7 Days to Die

  • Online Co-Op: 8 Players
  • Couch Co-Op: 2 Players
  • + Co-Op Modes
7 Days to Die Review
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7 Days to Die Review

The Game That Wouldn't Die

7 Days to Die is a PC game. It feels, even on consoles, that it is designed and meant to be played on PC. The game feels ripe for mods and all sorts of community-created expansions, which, would be helpful, if this was the PC. However, because the game is now on consoles, what could have been a playground of community-driven innovation and creativity is now the bare bones that hold together one of the most boring, pointless and altogether discouraging games I have played in a long time.

Let me be clear; this is not a good game. It must be remembered that, when a game is put on physical release, it is 'finished' up to a certain standard. There may be patches or updates, so long as the studio is willing and able to do so, however, that cannot excuse an unfinished game that lacks any sort of polish, whatsoever. 

Off the bat, players are introduced to menus and options that don't completely make sense. How long do you want the day to be? What speed should the game move at? Based on trial and error, default settings are best. After my experimentation, it seems that most of the options are only there to add difficulty to a game that is hard enough, due to resistant mechanics (more on that soon). The only option one may consider changing is the speed at which time passes; if the night runs its course at normal game speed, frustration is all but ensured. 

I dove in on Split-Screen first, but the game has Single-Player too. If you want to skip to any point in the review, feel free. 

Split-Screen 

Off the bat, I wanted to go in the game with a companion by my side. I knew the basic concepts of survival-crafting-zombies, so, being a Minecraft fan, I was enthused to try, but that quickly subsided. First, the tutorial is unable to be skipped. This is an addition that shows up and takes up screen space every time you begin the game. Secondly, the game's font is borderline illegible, which doubles the pain felt by the tutorials being almost completely useless. "Collect wood" the screen reads without further instruction. I quickly begin punching trees, as Minecraft taught me; thankfully, it works. I punch trees and pick up pebbles and share what I'm doing with my partner sitting alongside me. I love getting ahead in games like this, to reach for a slight edge on whoever I am playing with, but the game offers so little in the realm of instruction, every action had to be shared and every resource communal. Navigation of the inventory interface is so very abysmal, it feels like trying to play soccer with a hockey puck. Will things get where they should be? Sure. Are you going to knock stuff all over the place and it take far longer than it should? Every time, yes.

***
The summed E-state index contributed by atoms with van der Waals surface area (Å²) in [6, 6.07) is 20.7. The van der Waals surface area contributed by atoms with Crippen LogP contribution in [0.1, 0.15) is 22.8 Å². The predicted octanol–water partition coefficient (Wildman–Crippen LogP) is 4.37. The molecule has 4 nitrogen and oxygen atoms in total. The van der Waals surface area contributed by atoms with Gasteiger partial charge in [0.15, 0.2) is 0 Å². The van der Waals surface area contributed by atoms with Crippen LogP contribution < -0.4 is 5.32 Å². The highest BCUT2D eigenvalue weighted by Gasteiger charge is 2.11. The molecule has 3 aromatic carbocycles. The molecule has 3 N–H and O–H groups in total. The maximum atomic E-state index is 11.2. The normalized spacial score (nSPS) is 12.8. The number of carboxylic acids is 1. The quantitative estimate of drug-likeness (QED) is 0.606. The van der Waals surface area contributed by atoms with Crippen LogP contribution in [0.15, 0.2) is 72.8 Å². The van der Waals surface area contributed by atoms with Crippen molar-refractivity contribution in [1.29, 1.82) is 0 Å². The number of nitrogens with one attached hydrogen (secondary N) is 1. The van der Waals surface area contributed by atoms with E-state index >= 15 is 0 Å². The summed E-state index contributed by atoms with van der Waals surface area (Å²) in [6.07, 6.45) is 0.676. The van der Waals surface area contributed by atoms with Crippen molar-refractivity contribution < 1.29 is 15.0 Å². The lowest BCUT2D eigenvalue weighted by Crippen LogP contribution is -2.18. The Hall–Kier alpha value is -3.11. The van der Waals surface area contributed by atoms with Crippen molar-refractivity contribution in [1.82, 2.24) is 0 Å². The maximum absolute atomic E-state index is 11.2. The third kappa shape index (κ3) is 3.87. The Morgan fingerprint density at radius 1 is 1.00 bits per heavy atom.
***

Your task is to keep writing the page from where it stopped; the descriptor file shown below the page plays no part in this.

The other tabs in the menus are just as bad as the inventory, with slow loading times, small font, poor color choices and a hilariously bad map system, each tab on the menu is as unwelcoming to use as the next. Ultimately, I wound up not spending skill points, simply because I didn't want to fight my way through the menus. Further on the skill points; they do not make sense. The descriptions don't explain what your skills now are able to do now, as opposed to what they could do once you use them. It may seem like a minor grievance, but when you spend hours leveling up, spending a collection of skill points is a monumental moment.

After finishing the tutorial, my partner and I found a small plot of land to work with. I enjoy exploration and combat, my partner enjoys base-building, so we split up to pursue our desired objectives. As I explored, my pockets became stuffed with supplies that promised recipes of defense and combat, but the game fails to make clear how to get more materials or even required ones to finish the recipes, so I was left with full, useless pockets. I found an airdrop (the game's way of distributing useful, hard to find objects) but, once you open the box, anything left inside will vanish into thin air once you exit, even if you leave the box to clear up inventory space so that you can take the contents, of said box. That is what happened to me, so after walking all the way to the box, it was completely for naught.

I returned home, crushed after seeing the airdrop I missed out on, as well as the supplies I could have had, shattered. My partner had built a small wooden hut for us to use. I placed a bedroll as we closed the door and prepared for night. The night is insanely long, as in-game hours creep along, you are subjected to every howl and growl the game can muster. After patiently waiting, the zombies came, completely destroying our house in moments. We watched as our door was removed, the floor smashed and our lives only kept together as we ripped out a back wall, running to safety.